William and Kate are believed to be breaking with tradition by chosing close friends, rather than grandees, to be godparents to their son Prince George.
In keeping with their down-to-earth approach, the couple are thought to have picked friends out of the public eye to fulfil the role their baby boy's godparents.
Among those selected for the honour are William's school friend Fergus Boyd and Kate's Marlborough College friend Emilia d'Erlanger, reports The Sunday Times.
Hugh van Cutsem, one of the Prince's oldest childhood friends, is also tipped for the role of godfather.
Fergus, 31, a partner at fund management firm Smith & Williamson, was in the same St Andrews hall of residence as the couple, and studied history of art with Kate.
The trio moved into a flat together in their second year and all shared the rented farmhouse, Balgove House, during the royal couple's final two years at university.
Emilia, also 31, is a long-term friend of William as well as a school friend of Kate. The co-founder of London-based interior design company D'Erlanger and Sloan, she is married to William's old Etonian friend David Jardine-Paterson.
Hugh is the best known of the three rumoured godparents with very close links to the royal family. William acted as an usher at Hugh's 2005 wedding to Rose Astor, and is also a godfather to their daughter Grace, who was a flower girl at the royal wedding.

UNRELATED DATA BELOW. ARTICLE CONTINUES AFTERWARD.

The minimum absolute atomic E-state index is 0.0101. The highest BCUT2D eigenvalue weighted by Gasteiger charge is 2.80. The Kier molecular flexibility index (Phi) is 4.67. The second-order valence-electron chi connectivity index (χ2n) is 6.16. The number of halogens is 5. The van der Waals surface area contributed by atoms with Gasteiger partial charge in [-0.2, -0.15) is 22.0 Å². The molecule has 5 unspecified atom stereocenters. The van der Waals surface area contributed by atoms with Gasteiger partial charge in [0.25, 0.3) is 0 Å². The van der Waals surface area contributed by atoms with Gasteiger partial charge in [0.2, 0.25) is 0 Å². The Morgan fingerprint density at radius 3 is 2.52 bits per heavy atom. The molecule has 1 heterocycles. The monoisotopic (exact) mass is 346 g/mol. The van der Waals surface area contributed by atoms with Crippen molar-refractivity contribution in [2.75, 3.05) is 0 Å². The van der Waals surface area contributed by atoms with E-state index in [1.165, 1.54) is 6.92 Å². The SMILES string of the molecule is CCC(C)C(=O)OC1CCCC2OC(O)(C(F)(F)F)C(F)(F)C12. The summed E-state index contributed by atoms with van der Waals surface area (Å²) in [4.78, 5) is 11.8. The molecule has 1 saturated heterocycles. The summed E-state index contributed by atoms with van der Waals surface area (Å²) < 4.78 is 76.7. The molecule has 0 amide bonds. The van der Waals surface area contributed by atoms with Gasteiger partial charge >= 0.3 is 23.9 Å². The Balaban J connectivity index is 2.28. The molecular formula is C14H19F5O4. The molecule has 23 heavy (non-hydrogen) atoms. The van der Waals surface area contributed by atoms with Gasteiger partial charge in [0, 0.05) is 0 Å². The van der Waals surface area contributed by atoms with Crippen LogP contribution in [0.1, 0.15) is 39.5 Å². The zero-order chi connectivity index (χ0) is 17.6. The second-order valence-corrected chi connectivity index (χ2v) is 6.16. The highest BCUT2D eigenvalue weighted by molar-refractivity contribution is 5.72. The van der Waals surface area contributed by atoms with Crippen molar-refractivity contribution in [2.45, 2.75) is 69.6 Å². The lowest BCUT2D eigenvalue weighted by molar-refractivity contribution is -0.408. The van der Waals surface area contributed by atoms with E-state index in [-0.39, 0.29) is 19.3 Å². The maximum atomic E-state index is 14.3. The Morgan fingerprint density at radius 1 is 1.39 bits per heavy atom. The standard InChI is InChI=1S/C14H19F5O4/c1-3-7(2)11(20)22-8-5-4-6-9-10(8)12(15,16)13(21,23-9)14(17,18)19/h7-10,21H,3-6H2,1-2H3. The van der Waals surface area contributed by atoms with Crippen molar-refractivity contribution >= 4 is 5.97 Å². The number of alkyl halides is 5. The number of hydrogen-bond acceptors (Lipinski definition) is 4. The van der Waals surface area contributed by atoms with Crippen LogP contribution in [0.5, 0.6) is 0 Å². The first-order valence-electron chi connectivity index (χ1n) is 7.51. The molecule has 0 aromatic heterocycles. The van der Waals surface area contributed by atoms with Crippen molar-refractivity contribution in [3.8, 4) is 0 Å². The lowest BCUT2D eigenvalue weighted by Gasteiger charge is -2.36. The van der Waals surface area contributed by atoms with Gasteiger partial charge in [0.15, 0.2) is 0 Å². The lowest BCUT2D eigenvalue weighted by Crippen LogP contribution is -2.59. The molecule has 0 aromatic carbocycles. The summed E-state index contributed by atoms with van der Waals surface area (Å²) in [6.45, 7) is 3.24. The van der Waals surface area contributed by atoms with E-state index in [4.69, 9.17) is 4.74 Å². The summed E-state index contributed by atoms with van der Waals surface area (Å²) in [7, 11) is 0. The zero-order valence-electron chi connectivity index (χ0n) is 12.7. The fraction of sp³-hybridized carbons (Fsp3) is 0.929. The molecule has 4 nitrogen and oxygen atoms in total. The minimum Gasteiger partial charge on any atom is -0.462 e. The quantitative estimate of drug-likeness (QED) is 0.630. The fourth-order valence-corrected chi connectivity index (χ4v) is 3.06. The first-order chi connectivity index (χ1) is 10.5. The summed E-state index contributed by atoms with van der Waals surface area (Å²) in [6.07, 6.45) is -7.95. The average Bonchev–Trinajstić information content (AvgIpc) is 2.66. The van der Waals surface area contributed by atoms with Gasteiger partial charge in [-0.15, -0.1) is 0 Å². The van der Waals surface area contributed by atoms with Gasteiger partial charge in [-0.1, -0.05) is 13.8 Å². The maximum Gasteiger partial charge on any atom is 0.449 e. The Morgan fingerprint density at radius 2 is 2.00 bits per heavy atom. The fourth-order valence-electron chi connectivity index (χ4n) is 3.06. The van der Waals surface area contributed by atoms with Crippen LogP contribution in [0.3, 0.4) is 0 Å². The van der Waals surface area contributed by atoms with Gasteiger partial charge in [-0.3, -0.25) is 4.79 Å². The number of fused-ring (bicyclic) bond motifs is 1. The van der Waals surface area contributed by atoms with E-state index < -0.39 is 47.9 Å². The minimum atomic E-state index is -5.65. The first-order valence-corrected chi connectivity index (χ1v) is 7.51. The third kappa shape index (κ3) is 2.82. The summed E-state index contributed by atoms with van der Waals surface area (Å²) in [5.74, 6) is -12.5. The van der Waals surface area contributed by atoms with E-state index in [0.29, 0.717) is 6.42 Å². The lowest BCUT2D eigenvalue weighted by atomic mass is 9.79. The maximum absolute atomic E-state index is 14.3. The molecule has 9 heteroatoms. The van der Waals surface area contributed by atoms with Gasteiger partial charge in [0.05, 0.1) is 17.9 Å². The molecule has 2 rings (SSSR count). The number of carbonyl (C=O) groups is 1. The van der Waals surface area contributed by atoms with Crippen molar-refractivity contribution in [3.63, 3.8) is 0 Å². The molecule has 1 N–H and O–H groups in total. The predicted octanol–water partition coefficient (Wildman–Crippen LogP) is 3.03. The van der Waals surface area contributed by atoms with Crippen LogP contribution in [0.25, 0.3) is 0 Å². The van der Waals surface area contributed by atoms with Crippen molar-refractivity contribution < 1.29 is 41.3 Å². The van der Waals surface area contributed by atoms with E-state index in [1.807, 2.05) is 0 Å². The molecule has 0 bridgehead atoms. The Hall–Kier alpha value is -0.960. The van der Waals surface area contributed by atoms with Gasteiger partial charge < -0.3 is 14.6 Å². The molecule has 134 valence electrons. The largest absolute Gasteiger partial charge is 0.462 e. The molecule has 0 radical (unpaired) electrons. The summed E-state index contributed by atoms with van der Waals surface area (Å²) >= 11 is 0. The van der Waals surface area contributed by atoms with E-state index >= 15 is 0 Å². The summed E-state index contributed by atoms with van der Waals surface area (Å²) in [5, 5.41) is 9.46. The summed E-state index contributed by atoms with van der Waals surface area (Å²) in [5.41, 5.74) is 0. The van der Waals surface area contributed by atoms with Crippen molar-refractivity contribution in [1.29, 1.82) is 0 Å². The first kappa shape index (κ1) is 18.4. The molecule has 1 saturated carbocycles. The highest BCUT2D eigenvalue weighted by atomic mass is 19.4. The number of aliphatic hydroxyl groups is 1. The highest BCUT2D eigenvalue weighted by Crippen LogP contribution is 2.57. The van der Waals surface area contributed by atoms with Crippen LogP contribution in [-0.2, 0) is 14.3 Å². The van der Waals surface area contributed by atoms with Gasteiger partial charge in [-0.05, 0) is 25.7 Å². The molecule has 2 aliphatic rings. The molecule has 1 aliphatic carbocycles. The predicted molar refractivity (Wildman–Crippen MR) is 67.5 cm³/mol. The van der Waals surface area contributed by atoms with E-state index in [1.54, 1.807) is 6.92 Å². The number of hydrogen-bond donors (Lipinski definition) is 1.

If the couple decide to choose friends as George's godparents, it will be a break with royal tradition. William's godparents at his 1982 christening were named as former King Constantine of Greece, the Duchess of Westminster, Princess Alexandra, the Honourable Lady Ogilvy, Lady Susan Hussey, Lord Romsey and Sir Laurens van der Post.
George's christening ceremony will also eschew tradition. Rather than taking place in the music room at Buckingham Palace, the ceremony will be held in the more intimate Chapel Royal in St James's Palace.
Poignantly, the couple have chosen the chapel where Princess Diana lay at rest before her funeral at Westminster Abbey; a touching tribute from William to his late mother.
The 60-strong guest list for the 23 October ceremony has already sparked controversy because of its omission of Anne, the Princess Royal, and the Countess of Wessex.
Just a handful of the couple's closest family and friends will witness George being baptised by the Archbishop of Canterbury after William and Kate decided on an "intimate" ceremony.
Despite the predictions in The Sunday Times, bookmakers are expecting at least one royal godparent.
Prince Harry and Pippa Middleton are currently heavy favourites to be given the honour, with odds of 1-33 and 1-20 respectively at bookmakers Coral.
Others in the running include David Beckham at 10-1, while his wife Victoria Beckham can also be backed at 20-1.
Princess Beatrice and her sister Princess Eugenie also feature in the list of most likely candidates, alongside Crown Prince Haakon of Norway, Lord Frederick Windsor, James Middleton and Laura Lopes, the daughter of Camilla, the Duchess of Cornwall.
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